Spork – (noun) : a utensil that is a combination of a spoon and a fork
While I spend most of my day working on a MacBook Air I do have a daily need to use Windows so about 2 months ago I ordered and received my Microsoft Surface Pro 3. Prior to this I used a Windows virtual machine running on a MacBook Pro but the hardware was old and the VM too slow for impatient me. I was also intrigued to see if Microsoft’s laptop / tablet combination was any better than when I tried it out a couple years ago. Two months have now passed and while I use the Surface Pro 3 daily as a laptop I have stopped using it ever as a tablet.
As a laptop the Microsoft Surface Pro 3 is fast, (especially compared to a 3 year old MacBook Air) light, compact, with a beautiful screen. However I’d still prefer a traditional laptop over the magnetically attached keyboard, small trackpad, and novelty kickstand.
As a tablet this thing sucks. It is too large, too heavy, the app ecosystem lacks most of the applications I use on my other tablets, and I keep ending up on a desktop when I want to use it as a tablet. Even Microsoft’s Internet Explorer browser never seems to understand how I want to use it, popping into tablet mode when I’m using it as a laptop and vice versa. Looking back I’d rather have purchased a laptop like the Lenovo X1 or Yoga, great laptops first.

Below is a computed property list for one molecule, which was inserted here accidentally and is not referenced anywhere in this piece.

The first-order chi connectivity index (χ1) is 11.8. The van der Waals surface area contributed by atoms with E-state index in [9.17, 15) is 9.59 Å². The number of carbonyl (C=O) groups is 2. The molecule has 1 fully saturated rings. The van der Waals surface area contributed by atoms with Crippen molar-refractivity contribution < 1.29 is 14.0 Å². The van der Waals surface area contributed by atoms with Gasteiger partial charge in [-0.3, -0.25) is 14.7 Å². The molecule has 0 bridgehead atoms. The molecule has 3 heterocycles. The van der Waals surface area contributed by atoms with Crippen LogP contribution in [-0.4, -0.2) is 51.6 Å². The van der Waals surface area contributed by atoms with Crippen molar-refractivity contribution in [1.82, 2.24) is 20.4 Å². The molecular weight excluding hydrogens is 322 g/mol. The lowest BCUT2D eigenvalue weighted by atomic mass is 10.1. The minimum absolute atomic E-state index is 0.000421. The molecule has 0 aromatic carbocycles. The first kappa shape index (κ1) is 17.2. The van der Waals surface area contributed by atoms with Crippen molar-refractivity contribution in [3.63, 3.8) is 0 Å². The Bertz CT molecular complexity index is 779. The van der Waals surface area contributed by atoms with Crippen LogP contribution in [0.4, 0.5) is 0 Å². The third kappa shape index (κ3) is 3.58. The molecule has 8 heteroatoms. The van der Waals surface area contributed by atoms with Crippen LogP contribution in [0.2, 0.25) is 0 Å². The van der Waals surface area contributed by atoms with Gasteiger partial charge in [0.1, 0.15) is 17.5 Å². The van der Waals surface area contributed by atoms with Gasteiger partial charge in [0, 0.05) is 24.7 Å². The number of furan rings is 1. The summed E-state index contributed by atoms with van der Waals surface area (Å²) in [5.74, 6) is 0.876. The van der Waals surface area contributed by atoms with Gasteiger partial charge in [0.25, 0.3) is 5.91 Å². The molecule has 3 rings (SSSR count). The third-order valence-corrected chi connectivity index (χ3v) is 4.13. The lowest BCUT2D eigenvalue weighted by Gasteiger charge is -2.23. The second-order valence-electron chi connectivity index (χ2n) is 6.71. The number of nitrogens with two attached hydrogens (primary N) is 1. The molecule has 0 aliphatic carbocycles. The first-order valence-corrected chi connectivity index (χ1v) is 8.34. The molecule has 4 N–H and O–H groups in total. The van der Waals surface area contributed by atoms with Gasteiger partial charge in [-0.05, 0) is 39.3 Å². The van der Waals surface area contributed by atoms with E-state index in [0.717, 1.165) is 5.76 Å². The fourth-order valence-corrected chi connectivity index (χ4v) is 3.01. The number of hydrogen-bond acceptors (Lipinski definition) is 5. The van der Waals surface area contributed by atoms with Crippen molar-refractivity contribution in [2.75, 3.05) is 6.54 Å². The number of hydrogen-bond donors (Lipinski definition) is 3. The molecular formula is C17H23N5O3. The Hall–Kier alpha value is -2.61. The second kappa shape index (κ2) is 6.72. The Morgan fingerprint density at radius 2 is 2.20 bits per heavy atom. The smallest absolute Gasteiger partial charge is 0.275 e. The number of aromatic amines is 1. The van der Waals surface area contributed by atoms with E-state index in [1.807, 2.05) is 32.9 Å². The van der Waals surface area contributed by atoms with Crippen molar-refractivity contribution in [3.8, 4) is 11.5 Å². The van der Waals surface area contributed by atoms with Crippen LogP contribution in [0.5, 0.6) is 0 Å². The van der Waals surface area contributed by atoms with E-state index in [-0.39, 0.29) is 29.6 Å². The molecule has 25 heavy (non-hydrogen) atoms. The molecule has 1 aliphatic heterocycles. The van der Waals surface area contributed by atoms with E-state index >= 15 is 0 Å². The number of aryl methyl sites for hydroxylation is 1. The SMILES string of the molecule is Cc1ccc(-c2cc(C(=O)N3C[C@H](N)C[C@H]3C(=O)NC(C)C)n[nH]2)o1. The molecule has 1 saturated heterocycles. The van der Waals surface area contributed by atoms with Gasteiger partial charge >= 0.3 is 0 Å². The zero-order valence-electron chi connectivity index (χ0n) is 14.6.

I was reminded of my experience on the Surface Pro 3 a few weeks ago when on a twitter chat the question was asked, “How should PC’s and mobile interact?” Ben Goodman @benontech had by far the best answer I’ve ever heard for this question:
“As well coordinated peers not as identical twins”
Taking that statement and looking at my experience on the Surface Pro 3 and Windows 8 it’s apparent Microsoft does not agree with Ben. In their effort to create a device that does everything and satisfies the laptop and tablet needs they’ve created a device that does neither well. Additionally in their effort to create 1 user experience across all devices and form factors (twins) they’ve alienated desktop users by forcing them into a tablet interface and “Modern UI” when they’d rather interact with their device as a desktop/laptop.
All that negativity out I am hopeful from what I’ve read about
Windows 9 Windows 10 that Microsoft will finally stop fighting their users and give us back the menu we want on the desktop…but I hope they go further in controlling my user experience based on how I’m using the device. If I have a keyboard and trackpad I want to use it as a laptop, if those don’t exist lock me into tablet mode. If Microsoft can create a common platform with a single application install that adapts to how I’m using the device I’m willing keep trying Windows…until then I’m looking forward to a new MacBook Air release this fall.